I’ve been to Yankee games, I’ve seen those fans. I’d rather sit next to a goat than most of the Jeter-loving hooligans that fill the place.
Alas, Sianis’s operated the Billy Goat Tavern is in Chicago, not the Bronx, and the Cubs turned him away as he tried to bring his goat to the 1945 World Series.
As the legend goes, Sianis cursed the Cubs, saying the team would never win a World Series.
Sianis was obviously a gifted promoter, because now we have to endure talk about the curse every time the Cubs are in the playoffs. And he’s opened several taverns around the city, including tourist places like Navy Pier.
Josh Pahigian takes us to the original Billy Goat Tavern, 430 North Michigan Ave., as spot No. 33 in his “101 Baseball Places to See Before You Strike Out.”
I’ve been to Chicago lots of times, but, like the Batcolumn, I’ve never seen a Billy Goat Tavern.
But I have seen a team that appeared to be cursed, and figured out how to break it. That would be:
Alternative Baseball Place No. 33A: New Comiskey Park
Old Comiskey was being torn down during the first season of the new ballpark.
We checked out the New Comiskey several times in 1991, the year the park opened. Will and I scored credentials for a story and went on the field before a game with the Orioles.
And I returned later with my wife to experience it from the fan’s perspective.
I’ve come to this conclusion: There are two New Comiskeys.
If you have a seat in the lower stands, it’s a fine ballpark. A wonderful ballpark. You seem close to the action. There are plenty of concession stands along a nice, wide concourse. And there was a nice Hall of Fame.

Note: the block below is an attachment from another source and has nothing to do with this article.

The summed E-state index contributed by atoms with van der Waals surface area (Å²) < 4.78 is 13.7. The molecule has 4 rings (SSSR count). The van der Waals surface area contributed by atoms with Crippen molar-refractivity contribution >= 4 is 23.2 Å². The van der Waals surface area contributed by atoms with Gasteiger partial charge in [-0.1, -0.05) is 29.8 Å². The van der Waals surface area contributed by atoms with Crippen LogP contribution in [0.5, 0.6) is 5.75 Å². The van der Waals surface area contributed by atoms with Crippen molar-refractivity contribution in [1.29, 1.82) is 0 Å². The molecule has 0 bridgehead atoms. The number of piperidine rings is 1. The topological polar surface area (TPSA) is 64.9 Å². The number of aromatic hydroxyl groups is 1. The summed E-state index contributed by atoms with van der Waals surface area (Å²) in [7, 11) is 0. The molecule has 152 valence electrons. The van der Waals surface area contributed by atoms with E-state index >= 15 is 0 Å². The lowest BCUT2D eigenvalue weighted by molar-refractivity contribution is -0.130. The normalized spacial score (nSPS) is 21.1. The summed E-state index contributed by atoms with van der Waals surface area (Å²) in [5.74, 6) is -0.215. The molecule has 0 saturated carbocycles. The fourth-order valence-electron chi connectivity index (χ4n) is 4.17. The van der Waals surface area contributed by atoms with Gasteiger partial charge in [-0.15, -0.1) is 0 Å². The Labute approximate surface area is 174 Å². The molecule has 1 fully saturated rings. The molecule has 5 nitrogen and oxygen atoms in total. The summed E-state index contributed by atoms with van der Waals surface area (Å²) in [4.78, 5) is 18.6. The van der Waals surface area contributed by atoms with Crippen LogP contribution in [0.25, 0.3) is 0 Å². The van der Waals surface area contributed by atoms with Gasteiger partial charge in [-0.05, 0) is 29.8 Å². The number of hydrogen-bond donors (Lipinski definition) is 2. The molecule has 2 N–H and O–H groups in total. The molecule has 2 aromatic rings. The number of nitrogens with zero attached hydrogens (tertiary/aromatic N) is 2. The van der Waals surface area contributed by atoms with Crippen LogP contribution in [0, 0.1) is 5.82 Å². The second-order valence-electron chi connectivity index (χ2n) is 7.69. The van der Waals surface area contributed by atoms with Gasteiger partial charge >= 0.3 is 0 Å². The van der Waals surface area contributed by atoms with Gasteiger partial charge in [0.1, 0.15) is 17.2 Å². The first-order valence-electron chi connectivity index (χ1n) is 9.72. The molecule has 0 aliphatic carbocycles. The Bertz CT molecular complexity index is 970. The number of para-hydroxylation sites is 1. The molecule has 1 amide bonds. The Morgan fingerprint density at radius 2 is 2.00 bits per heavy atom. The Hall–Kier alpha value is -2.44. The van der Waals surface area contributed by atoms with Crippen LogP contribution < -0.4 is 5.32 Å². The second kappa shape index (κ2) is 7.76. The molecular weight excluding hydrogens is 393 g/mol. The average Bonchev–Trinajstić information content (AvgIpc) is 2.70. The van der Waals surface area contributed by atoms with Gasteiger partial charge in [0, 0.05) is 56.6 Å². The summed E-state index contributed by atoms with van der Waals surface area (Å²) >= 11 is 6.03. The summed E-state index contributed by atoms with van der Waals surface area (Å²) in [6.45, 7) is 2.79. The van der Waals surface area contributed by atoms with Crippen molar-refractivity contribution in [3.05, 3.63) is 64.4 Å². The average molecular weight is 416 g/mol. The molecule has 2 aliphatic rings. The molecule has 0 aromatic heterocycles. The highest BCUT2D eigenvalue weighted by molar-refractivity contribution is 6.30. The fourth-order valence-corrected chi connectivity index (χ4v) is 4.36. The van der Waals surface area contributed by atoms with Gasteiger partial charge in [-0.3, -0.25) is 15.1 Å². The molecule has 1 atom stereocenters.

However, if your seats are in the upper deck, you are not a happy camper.
First, there are three layers of skyboxes pushing the upper deck into the heavens.
Then, the seating is so steep that I’ve been afraid to lean forward, lest I tumble head over heels down through the section, over the rails, past three levels of people in skyboxes not watching the game then landing on the heads of some poor Sox fans who were enjoying the action from a reasonable height.
It’s just not a comfortable thing.
The Sox had bad timing. Their yard was among the first of the new wave of stadiums, and came after Camden Yards revolutionized the way ballparks are designed.
It’s been argued that Comiskey is actually the last of the old wave rather than the first of the new, fan-friendly era.
The Sox were aware of this, because the team started five years of renovations in 2001, even lopping off the last six rows of the upper deck, among other changes to give the place more of a retro feel.
Some of those changes were paid for by selling the name of the park to U.S. Cellular Field, which I recognize only on occasion.
I like New Comiskey, as long as we can sit in the lower stands. We’ve been there a bunch of times, including “Elvis Night,” which would have made former owner Bill Veeck proud.
The BaseballTruth.com Executive Board: Me, Will, Scott and Jim.
The park was the location for an historical event, in addition to the 2005 World Series, of course. The first BaseballTruth.com Executive Game occurred in 2000, and we’ve gathered every year since.
I’m sure the Sox have a plaque commemorating the event somewhere, but it must be in the upper deck because I haven’t found it.